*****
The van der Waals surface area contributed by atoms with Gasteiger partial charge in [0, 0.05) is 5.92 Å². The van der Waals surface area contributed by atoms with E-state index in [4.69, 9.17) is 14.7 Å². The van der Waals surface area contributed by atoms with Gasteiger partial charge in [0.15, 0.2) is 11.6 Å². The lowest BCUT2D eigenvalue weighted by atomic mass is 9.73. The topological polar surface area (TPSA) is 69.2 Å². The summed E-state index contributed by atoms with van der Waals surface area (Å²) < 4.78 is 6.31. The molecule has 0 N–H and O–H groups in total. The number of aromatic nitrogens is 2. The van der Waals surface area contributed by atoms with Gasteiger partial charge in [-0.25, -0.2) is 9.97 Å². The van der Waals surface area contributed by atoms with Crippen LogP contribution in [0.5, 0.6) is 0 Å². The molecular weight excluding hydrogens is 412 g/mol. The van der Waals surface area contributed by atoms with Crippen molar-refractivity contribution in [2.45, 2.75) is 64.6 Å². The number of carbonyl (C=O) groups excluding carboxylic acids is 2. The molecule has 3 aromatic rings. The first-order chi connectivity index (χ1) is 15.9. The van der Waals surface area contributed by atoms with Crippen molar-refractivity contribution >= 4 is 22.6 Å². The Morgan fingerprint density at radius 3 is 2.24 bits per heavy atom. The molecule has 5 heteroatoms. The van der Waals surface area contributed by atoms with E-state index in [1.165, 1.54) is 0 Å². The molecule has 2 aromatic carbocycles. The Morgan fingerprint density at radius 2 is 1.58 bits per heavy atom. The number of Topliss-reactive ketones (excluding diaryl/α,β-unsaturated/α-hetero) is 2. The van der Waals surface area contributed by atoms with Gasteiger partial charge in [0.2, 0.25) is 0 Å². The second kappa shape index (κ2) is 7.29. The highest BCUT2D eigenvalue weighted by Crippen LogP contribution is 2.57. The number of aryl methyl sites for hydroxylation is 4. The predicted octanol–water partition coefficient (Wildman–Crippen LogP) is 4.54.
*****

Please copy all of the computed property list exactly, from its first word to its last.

The van der Waals surface area contributed by atoms with Gasteiger partial charge in [0, 0.05) is 5.92 Å². The van der Waals surface area contributed by atoms with E-state index in [4.69, 9.17) is 14.7 Å². The van der Waals surface area contributed by atoms with Gasteiger partial charge in [0.15, 0.2) is 11.6 Å². The lowest BCUT2D eigenvalue weighted by atomic mass is 9.73. The topological polar surface area (TPSA) is 69.2 Å². The summed E-state index contributed by atoms with van der Waals surface area (Å²) < 4.78 is 6.31. The molecule has 0 N–H and O–H groups in total. The number of aromatic nitrogens is 2. The van der Waals surface area contributed by atoms with Gasteiger partial charge in [-0.25, -0.2) is 9.97 Å². The van der Waals surface area contributed by atoms with Crippen LogP contribution in [0.5, 0.6) is 0 Å². The molecular weight excluding hydrogens is 412 g/mol. The van der Waals surface area contributed by atoms with Crippen molar-refractivity contribution in [2.45, 2.75) is 64.6 Å². The number of carbonyl (C=O) groups excluding carboxylic acids is 2. The molecule has 3 aromatic rings. The first-order chi connectivity index (χ1) is 15.9. The van der Waals surface area contributed by atoms with Crippen molar-refractivity contribution >= 4 is 22.6 Å². The Morgan fingerprint density at radius 3 is 2.24 bits per heavy atom. The molecule has 5 heteroatoms. The van der Waals surface area contributed by atoms with E-state index in [1.165, 1.54) is 0 Å². The molecule has 2 aromatic carbocycles. The Morgan fingerprint density at radius 2 is 1.58 bits per heavy atom. The number of Topliss-reactive ketones (excluding diaryl/α,β-unsaturated/α-hetero) is 2. The van der Waals surface area contributed by atoms with Gasteiger partial charge in [0.2, 0.25) is 0 Å². The second kappa shape index (κ2) is 7.29. The highest BCUT2D eigenvalue weighted by Crippen LogP contribution is 2.57. The number of aryl methyl sites for hydroxylation is 4. The predicted octanol–water partition coefficient (Wildman–Crippen LogP) is 4.54.